By Olga Ellinghaus
Published Sat Feb 13 2021
It all started in 2019, when the infamous ‘I amsterdam' landmark was taken down from the Rijksmuseum’s front door on Museumplein. Appearing in Noord, later in Oost, and currently visible at the Sloterpark in West, the city of Amsterdam tried shifting tourists’ attention away from the city center to other, less popular areas of the city. A clear attack on overtourism was launched.
Now, by limiting the purchase of marijuana to Dutch residents and, most recently, by announcing plans to re-locate the city’s Red-Light District, the city has declared war. For the affected business owners and employees – out of question – this will have remarkable financial consequences. And the message regarding which type of tourists the city is trying to get rid off is loud and clear. By cracking down on Airbnb, drug- and sex-tourism, the rich and wealthy will be left to enjoy the more expensive side of tourism, staying at one of the city’s boutiques or luxury hotels.
In 2018, approximately 19 million tourists visited Amsterdam. This may not be a lot compared to cities like Paris (40 million visitors) or London (37 million visitors) but here, visitors are mostly confined to Amsterdam’s merely 8km2 large city center. Of which 1.73 km2 are occupied by water. Depending on who you ask, the official population of Amsterdam is somewhere between 820.000-1 million inhabitants. Pre-Covid19, the relatively small city welcomed an average of 55.000 visitors every single day of the year. Had they not been accompanied by local complaints and increasing uneasiness among Amsterdamers, these numbers would not have to mean anything. But in recent years, tourists peeing in canals, throwing up in residents’ flower pots, starting brawls, or simply causing nuisance, have become a daily reality for many. Following the first lockdown and a break from tourism, in early 2020, citizens started an initiative signed by 30.871 inhabitants to reduce tourism and focus on making the city more accommodating again for its residents, “who have felt increasingly alienated from their inner city.”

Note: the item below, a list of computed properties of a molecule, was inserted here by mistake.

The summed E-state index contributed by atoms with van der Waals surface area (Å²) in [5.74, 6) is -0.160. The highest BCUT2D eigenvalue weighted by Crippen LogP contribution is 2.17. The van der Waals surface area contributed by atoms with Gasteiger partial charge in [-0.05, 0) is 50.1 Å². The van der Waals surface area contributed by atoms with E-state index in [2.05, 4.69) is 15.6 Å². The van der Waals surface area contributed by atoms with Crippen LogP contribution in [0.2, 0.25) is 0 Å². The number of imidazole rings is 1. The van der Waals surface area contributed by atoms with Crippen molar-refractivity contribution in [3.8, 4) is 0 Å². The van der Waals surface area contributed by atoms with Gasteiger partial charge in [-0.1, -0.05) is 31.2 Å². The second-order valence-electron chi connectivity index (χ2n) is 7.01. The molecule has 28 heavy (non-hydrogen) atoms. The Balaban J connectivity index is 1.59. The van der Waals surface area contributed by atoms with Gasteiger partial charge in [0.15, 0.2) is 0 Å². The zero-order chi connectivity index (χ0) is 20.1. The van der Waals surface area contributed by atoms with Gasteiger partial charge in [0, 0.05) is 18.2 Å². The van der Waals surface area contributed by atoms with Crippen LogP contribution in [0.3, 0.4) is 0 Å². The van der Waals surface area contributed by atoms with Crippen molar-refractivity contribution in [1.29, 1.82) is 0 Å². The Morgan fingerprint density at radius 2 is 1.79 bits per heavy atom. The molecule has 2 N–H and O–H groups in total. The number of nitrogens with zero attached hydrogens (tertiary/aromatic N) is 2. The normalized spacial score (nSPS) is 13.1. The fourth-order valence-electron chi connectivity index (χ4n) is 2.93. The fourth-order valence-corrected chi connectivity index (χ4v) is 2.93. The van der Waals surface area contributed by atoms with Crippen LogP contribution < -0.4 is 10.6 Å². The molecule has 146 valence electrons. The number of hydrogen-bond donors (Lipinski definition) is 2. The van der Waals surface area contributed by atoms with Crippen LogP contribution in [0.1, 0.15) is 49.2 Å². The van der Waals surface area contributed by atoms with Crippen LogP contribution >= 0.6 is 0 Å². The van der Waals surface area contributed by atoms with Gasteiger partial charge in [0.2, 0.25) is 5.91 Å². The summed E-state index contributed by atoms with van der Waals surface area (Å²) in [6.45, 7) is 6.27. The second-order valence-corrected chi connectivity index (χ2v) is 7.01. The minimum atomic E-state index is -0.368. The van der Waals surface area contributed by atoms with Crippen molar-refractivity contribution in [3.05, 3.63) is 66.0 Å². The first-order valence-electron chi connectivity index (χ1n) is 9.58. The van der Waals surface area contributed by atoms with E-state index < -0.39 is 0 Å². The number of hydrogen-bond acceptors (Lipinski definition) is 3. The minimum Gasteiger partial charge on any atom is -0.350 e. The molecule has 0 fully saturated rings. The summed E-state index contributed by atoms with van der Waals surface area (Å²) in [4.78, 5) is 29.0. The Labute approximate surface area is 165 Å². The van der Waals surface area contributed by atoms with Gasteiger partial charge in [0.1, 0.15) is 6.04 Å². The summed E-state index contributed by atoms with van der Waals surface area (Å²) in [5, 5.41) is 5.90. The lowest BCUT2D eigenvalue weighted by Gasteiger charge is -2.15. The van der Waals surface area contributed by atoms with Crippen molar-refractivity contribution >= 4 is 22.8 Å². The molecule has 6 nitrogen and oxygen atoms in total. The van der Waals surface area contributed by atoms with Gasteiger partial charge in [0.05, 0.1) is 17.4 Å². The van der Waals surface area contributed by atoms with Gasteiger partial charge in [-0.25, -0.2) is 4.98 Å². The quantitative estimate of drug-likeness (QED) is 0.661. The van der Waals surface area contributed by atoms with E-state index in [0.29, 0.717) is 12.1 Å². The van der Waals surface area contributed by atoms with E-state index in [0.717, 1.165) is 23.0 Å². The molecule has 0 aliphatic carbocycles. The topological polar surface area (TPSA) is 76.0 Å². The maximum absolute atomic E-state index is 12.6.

The response, a report called Redesigning the Visitor Economy was published on the official Iamsterdam website and provides more insights into the current developments: “We do not want to go back to the situation before the coronavirus crisis, in which the quality of life of residents in parts of the city was under threat. Instead, we want to return to a healthy visitor economy that enriches the city and its residents as soon as possible,” states Geerte Udo the Director of amsterdam&partners in its introduction. Among other things, the report lists points of recommendation that include making the city centre liveable, managing the night, and redesigning public spaces.
But there is more to the objective of reducing tourism in Amsterdam than simply trying to keep the drunk and stoned away from disturbing residents and crowding the narrow cobblestone alleys. According to investigations by De Groene Amsterdammer, the city’s tourism sector is not able to cover all the public costs, generating an economic deficit of 13 million Euros per year. Moreover, on an already scarce housing market, many landlords have shifted from offering long-term rental contracts for citizens to the more lucrative business of renting out their apartments for tourists on platforms such as Airbnb. Property values were already skyrocketing in the city center, but the 19.619 listings on Airbnb are contributing factors to gentrification and housing shortage.
What the right solution for reducing Amsterdam’s problematic overtourism may be, remains an open question. I am neither an urban planner, nor a specialist of tourism, so I do not feel I am in any appropriate position to make suggestions here. However, completely shutting down the drug tourism and relocating the Red-Light District, a historical landmark, leaves a bad taste in my mouth. Certain is, the city should focus on residents’ needs more than on touristic demands. Measures to bring under control the disproportionate touristic flows into the Dutch capital need to be taken to counter the predictions of over 23 million tourists per year by 2025.